In frontier areas, missionaries often played a key role in reducing nomadic or semino- madic peoples into mission settlements. Missionaries and mission settlements performed an especially important task in consolidating colonial rule and in transforming local cul­ tures (Langer and Jackson 1995; Burkholder and Johnson 2004:116). Such was the case, for example, among the Pueblo in New Mexico:

At the missions the friars offered young men livestock, meat, and education in animal husbandry in return for baptism and obedience of God’s laws, just as the hunt chiefs before them had taught young men hunting techniques and hunt magic in return for com and meat payments . . . [E]ffective native hunt magic was always dependent on temporary sexual abstinence. This fact was not lost on the friars, who distributed livestock to men who promised to live monoga­ mously. In precolonial times seniors had enjoyed the most meat because jun­ iors were always indebted until they reached adulthood. Now obedient and pious junior men were the most favored by the friars. Thus in a few years, the introduction of European livestock eroded the hunt chief’s authority, dimin­ ished the importance of hunting in Pueblo society, and totally transformed the age hierarchy on which meat distribution and consumption were based. (Gutiérrez 1991:77)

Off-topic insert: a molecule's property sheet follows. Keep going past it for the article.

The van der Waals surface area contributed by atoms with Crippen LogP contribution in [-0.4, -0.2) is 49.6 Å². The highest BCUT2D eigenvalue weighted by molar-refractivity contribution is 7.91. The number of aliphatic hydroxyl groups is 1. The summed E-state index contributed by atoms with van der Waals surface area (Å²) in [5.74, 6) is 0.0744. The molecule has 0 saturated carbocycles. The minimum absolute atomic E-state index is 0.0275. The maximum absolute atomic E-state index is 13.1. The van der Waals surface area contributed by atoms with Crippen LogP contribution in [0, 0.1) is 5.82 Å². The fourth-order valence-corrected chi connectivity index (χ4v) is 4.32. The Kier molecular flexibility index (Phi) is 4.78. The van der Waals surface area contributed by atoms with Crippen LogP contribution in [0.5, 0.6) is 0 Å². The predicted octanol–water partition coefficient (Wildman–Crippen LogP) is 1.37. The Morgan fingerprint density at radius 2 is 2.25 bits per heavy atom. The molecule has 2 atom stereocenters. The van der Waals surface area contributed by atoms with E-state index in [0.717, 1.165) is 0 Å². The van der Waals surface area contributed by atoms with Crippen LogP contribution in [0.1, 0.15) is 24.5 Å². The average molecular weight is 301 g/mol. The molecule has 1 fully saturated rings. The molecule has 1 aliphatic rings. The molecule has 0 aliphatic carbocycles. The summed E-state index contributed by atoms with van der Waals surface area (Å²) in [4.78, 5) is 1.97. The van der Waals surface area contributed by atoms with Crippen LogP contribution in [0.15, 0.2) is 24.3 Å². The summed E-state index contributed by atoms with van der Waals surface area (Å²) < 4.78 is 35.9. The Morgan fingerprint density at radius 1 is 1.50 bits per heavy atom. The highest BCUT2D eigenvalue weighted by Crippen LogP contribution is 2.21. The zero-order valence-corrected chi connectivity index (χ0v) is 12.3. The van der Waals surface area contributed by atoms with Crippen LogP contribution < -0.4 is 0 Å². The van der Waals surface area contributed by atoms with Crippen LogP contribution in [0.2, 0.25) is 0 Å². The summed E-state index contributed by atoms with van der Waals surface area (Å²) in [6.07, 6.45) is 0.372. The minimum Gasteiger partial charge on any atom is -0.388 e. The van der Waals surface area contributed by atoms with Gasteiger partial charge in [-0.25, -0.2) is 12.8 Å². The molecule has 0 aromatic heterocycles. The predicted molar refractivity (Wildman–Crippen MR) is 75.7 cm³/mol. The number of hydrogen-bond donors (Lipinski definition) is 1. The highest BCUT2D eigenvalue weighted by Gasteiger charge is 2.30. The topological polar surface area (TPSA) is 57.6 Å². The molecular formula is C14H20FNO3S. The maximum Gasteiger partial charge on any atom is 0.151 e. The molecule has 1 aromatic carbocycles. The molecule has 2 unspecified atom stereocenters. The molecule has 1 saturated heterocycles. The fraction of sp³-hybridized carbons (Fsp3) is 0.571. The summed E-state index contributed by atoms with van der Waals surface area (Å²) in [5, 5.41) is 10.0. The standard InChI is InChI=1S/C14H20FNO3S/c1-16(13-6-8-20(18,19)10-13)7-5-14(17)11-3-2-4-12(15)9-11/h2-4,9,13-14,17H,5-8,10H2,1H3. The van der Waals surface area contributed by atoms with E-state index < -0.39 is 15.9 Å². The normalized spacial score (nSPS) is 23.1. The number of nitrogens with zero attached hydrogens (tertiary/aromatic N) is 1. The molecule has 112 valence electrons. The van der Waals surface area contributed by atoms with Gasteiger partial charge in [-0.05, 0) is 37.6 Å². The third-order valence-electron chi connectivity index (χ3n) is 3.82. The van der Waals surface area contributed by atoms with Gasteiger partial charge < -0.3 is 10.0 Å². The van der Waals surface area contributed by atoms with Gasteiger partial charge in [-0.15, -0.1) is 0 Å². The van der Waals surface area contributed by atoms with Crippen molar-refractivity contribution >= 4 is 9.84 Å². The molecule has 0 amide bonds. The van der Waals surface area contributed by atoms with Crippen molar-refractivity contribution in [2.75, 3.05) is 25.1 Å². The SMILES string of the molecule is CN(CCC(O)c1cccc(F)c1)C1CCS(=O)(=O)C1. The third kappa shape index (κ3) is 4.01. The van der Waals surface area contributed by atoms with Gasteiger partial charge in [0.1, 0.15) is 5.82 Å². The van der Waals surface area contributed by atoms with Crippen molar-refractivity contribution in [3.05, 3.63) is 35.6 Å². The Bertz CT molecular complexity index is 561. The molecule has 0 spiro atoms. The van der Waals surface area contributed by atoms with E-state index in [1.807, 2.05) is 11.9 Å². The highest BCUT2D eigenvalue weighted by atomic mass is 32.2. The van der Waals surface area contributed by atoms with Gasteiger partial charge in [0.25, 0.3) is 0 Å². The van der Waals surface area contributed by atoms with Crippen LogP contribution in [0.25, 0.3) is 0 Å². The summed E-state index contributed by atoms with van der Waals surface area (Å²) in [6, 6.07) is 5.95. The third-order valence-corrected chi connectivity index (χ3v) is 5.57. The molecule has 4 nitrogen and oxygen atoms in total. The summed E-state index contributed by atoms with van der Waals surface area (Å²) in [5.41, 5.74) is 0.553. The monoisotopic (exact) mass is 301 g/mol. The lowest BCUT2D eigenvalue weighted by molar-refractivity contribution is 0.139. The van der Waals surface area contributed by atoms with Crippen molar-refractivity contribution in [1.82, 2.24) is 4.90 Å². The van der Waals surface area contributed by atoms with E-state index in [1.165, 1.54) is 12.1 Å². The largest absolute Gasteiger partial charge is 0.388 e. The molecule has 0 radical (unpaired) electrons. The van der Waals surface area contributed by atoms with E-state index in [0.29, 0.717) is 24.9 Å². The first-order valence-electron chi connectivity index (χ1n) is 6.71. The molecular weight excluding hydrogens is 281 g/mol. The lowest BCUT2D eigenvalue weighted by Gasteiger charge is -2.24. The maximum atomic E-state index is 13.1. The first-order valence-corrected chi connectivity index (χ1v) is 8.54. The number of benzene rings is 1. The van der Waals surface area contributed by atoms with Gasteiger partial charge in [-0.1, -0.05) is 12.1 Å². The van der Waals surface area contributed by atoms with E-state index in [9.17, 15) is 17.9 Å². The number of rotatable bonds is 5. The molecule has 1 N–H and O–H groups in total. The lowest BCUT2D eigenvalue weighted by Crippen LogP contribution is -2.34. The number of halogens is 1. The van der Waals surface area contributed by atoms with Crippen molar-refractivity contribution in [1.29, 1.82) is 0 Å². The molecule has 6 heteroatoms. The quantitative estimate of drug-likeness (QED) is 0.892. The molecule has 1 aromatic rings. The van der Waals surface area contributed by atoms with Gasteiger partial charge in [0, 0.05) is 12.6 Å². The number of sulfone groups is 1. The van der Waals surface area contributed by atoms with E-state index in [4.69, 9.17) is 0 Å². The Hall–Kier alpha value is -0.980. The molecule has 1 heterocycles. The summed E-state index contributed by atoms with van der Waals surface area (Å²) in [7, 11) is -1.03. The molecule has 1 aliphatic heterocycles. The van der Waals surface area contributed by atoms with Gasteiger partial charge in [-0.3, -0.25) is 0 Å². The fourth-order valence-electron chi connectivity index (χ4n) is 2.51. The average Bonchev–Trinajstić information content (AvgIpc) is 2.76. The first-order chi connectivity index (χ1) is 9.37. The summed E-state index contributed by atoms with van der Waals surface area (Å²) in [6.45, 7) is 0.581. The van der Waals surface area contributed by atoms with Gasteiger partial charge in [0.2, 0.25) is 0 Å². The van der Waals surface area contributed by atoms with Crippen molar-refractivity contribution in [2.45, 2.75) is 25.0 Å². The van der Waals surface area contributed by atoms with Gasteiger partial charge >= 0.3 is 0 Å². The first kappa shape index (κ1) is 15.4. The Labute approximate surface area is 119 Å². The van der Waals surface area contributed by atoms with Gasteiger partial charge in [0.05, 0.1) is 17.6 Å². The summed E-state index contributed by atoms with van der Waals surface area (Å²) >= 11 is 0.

Yet reducciones also had the unintended effect of providing conditions for ethnic and cultural survival. Reducciones eventually ushered in the emergence of indigenous munic­ ipalities (municipios’) or towns (pueblos, pueblos de Indios [Spanish] or aldeias [Por­ tuguese]) that eventually formed the core of “traditional” communities in Mesoamerica, the Andes, and other parts of Latin America. One important outcome of this process of state incorporation was to instill a strong sense of ethnic or cultural identification among many present-day Mayan or Quechua-speaking peoples to their municipalities, aylltis, or pueblos.